Flood Potential Outlook
Issued by NWS Charleston, WV
FGUS71 KRLX 301727
Winter/Spring Flood Potential Outlook
National Weather Service Charleston WV
127 PM EDT Thu Mar 30 2017
...The flood potential is expected to be normal during the next
The flood potential for the next two weeks will be considered
normal for the streams in the Charleston Hydrologic Service Area
(HSA). Normal flood potential means occasional flooding could
occur with water levels having minor impacts.
Flood Outlooks are issued biweekly by the National Weather
Service in the winter and early spring to summarize basin hydro
meteorological conditions and to assess the potential for spring
flooding. The outlooks are based on current and expected
conditions...realizing that actual conditions may change during
the outlook period.
Factors to consider when assessing flood potential are:
Water content of the snowpack...the wetness of the
soils...widespread heavy rainfall...high streamflows...and
reservoir levels and ice coverage on the rivers.
Precipitation was near normal for the past 30 days over much of
Soils are moist to wet. This can cause efficient runoff from any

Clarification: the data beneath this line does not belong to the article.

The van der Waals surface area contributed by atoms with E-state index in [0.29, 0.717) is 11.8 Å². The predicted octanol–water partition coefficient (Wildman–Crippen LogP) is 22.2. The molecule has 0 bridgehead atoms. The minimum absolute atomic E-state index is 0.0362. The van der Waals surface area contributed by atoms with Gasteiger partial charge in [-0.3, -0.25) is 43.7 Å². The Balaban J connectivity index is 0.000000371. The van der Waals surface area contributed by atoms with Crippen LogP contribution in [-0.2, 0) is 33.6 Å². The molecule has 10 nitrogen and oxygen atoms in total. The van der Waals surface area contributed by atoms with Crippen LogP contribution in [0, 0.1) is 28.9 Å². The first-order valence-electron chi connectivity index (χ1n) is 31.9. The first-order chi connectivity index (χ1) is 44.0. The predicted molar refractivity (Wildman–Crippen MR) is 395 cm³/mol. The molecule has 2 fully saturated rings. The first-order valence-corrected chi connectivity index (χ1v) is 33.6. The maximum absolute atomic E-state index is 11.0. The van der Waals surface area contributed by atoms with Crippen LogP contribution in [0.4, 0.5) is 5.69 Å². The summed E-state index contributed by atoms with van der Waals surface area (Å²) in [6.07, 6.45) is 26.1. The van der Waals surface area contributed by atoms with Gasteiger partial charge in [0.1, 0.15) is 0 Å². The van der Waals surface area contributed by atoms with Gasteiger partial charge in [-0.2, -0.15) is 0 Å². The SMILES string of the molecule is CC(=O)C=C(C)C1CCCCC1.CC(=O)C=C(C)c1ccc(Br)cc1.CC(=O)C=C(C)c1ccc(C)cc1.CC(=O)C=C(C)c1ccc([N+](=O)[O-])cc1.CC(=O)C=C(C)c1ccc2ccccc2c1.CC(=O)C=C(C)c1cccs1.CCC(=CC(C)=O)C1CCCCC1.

Snow Cover and Snow Water Equivalent...
Reservoir levels are normal for this time of year.
River Ice Conditions...
No river ice was reported.
River flows on all rivers are expected to be normal through the
the beginning of April.
The Hydrologic Outlook through the next two weeks...
An active weather pattern is expected to set up over the next
week or two with systems quickly moving through the area.
Temperatures are expected to average near normal or slightly above
normal for this time of year.
Real time river information and forecasts for specific locations
along rivers across Eastern Kentucky...Southeast Ohio...Buchanan
and Dickenson counties in Southwest Virginia and much of West
Virginia can be found at:
and click on the 90-day river outlook on the left hand side of
the page. Click on FLOOD CHC VS NORMAL to view the risk of
flooding with respect to normal.
Rainfall is the primary factor leading to flooding. Heavy or
excessive rainfall can cause flooding any time of the year even
where the flood potential is below normal.